|Drew Pomeranz was unimpressive in his 2013 debut.|
The Rockies didn't get a great start from Drew Pomeranz in his 2013 debut, but he would have had to be nearly perfect if he was going to pick up a win.
The left-hander, relegated to Triple-A to work out his command issues, showed exactly why he wasn't at the big league level, despite a rotation that was in desperate need of help from the get-go. On Sunday he only lasted 4-1/3 innings, giving up four runs on seven hits. He struck out five, but walked four and gave up two home runs.
Pomeranz wasn't helped out by his defense. In the 5th inning Andres Torres led off with a single up the middle. Tony Abreu followed that with a double off the center field wall that Tyler Colvin played awkwardly, but got the ball back to the infield in time to hold the runner at third base. In a jam with no one out, Pomeranz was able to get Buster Posey to ground out to second base. After DJ LeMahieu looked the runner back to third base, he threw to Jordan Pacheco at first base. With Torres holding at third, Abreu had taken off, as if the contact play was on. The Rockies had a chance to get a double play and leave Pomeranz with just one out to get with a runner at third and no damage done.
Instead, Pacheco didn't fire directly back to second base, he looked Torres back to third base, then realized he didn't have much time to get the ball to second to get the scrambling Abreu out. He fired quickly and wildly, launching the ball into left field, allowing Torres to score, giving the Giants not only an extra out, but also left a runner in scoring position.
Possibly flustered, Pomeranz promptly gave up a two-run home run to Hunter Pence, giving the Giants a 4-0 lead. Pomeranz then walked two batters before Walt Weiss pulled the plug and went with Wilton Lopez.
The reality was, the outing wasn't what Pomeranz--or the Rockies--were looking for. However, it wasn't the worst outing he could have had. There were some signs of hope for the prized piece of the Ubaldo Jimenez trade. Instead of relying on his fastball like he did throughout the 2012 season, Pomeranz was able to get his off-speed pitches across the plate for strikes. Not all of them were perfect, but that will take time to adjust from Triple-A hitters to big league hitters.
The biggest step for Pomeranz is to stop being his own worst enemy. Possibly putting too much pressure on himself, the former first-round draft pick loses his composure when things don't go his way. As any great pitcher will say, one of the first things a pitcher must control is his own mindset. If things go wrong, that is the last thing that will go wrong all day long. A pitcher has to believe that regardless of what happened with the previous batter, in the previous inning, in his previous start, that the pitcher is better than that batter that is stepping into the box and that he is going to get him out. Pomeranz has the stuff, but his body language doesn't suggest a confidence that he is going to get the job done.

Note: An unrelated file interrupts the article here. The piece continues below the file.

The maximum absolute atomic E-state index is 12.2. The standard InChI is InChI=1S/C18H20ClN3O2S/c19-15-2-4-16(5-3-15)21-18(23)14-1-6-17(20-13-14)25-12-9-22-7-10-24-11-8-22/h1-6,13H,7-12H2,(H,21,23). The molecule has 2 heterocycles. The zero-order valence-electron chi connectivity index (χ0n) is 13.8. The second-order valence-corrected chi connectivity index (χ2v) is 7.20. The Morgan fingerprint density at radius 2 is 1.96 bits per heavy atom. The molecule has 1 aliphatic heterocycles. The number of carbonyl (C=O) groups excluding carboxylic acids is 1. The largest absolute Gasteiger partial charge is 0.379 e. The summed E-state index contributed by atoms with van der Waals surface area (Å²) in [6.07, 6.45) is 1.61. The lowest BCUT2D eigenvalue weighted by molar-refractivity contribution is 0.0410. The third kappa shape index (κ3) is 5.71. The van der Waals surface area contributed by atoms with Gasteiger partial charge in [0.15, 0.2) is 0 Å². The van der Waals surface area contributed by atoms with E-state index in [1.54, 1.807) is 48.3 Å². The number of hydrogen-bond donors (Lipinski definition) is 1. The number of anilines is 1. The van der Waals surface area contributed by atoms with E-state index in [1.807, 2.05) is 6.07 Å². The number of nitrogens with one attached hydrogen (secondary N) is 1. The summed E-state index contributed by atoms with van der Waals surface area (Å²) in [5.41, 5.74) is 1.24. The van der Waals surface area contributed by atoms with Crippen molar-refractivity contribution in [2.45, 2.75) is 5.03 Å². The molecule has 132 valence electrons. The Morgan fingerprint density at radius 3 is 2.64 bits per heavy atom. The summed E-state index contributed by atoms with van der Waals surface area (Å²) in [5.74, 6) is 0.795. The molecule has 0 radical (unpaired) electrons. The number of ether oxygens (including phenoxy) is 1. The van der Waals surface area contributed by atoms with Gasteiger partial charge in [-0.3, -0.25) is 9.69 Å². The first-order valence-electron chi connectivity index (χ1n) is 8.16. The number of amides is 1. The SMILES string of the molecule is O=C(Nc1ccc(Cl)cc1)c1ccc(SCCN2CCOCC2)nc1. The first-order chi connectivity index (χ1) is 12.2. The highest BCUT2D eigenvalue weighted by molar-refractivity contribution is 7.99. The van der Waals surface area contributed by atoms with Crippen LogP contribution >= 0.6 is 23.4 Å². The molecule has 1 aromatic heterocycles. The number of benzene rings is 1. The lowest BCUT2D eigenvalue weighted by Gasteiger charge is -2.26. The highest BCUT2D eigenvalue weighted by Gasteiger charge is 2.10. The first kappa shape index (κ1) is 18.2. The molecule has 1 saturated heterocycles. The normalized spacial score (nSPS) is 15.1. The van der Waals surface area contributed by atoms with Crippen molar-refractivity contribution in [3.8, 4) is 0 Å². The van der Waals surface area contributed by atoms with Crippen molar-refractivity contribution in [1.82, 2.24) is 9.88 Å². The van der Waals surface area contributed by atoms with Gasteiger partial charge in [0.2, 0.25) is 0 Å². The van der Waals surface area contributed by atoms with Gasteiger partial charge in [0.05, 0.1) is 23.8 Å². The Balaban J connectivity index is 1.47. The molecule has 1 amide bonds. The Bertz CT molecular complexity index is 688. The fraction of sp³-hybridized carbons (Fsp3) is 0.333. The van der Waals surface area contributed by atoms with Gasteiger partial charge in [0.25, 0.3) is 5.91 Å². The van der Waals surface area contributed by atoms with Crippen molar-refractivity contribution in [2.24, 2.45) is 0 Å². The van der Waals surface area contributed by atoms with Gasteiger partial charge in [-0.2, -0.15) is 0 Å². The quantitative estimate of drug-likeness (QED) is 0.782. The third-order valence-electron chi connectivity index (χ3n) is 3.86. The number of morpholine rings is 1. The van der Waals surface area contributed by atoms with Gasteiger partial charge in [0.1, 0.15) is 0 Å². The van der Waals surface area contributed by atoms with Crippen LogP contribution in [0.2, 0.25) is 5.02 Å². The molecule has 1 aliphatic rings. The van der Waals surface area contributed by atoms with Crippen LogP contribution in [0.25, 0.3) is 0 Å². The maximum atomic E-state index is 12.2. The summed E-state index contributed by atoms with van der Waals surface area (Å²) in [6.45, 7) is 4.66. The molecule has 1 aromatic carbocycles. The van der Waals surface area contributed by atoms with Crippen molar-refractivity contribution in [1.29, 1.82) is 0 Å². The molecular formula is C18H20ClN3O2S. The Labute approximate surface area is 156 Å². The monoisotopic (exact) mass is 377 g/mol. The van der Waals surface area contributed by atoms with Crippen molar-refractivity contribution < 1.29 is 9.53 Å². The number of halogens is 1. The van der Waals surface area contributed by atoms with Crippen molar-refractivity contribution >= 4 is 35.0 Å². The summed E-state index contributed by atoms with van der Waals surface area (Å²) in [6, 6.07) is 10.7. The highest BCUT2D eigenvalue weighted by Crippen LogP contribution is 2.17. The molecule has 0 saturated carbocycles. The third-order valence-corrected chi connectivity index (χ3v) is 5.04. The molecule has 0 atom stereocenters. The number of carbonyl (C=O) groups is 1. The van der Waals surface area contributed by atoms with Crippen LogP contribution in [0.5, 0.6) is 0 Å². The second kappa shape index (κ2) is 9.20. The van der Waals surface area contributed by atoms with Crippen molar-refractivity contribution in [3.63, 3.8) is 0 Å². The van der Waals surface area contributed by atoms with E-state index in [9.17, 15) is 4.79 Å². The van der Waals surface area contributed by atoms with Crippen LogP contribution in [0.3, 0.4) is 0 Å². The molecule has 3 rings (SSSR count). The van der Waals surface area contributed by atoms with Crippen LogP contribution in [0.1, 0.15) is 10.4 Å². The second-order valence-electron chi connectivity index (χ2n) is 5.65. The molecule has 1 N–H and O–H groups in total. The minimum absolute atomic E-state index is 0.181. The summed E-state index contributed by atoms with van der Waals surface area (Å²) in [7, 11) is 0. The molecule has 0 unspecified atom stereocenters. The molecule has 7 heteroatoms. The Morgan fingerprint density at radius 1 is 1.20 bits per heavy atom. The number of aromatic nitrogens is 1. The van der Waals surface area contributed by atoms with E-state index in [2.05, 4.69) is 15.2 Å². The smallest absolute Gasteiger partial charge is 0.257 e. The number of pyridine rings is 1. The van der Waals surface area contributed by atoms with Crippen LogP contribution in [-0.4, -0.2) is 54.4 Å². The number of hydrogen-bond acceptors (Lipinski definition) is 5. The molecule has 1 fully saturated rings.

The bigger issue than Pomeranz on Sunday was something that is becoming an alarming trend for the Rockies. Their offense can't get it together. It was clear that without Troy Tulowitzki in the lineup that the team would struggle, but struggling to this level is shocking. In three games against the Giants--two of which were wins--the Rockies scored eight total runs. In four games on the homestand, the Rockies have scored an average of 2.5 runs per game. That comes after scoring only seven total runs in two games in Boston.
On Sunday Madison Bumgarner was phenomenal. His slider was so deceptive that the Rockies offense stood little chance. However, when the offense is producing at such a terrible level, the idea that an offense gets to write off a loss as simply facing a great pitcher goes out the window.
In a division that seems to not have a team that really wants to win it, the Rockies have as good of a chance as anyone. Their starting pitching must continue doing a good enough job to keep the offense in the game. However, that offense, which has been so highly touted, simply must start to hit. They must dominate the average pitchers and they must scratch out runs against the best pitchers. When they get a good pitching performance, they have to take advantage of it.
The Rockies get a day off on Monday before facing Clayton Kershaw and then Zach Grienke. This homestand, right before a 10-game west coast swing, is crucial. They must do well against the Dodgers and find a way to stay close before heading to Arizona to start that trip.
The offense must start hitting the ball. They must start putting together good at-bats and supporting their starting pitching.
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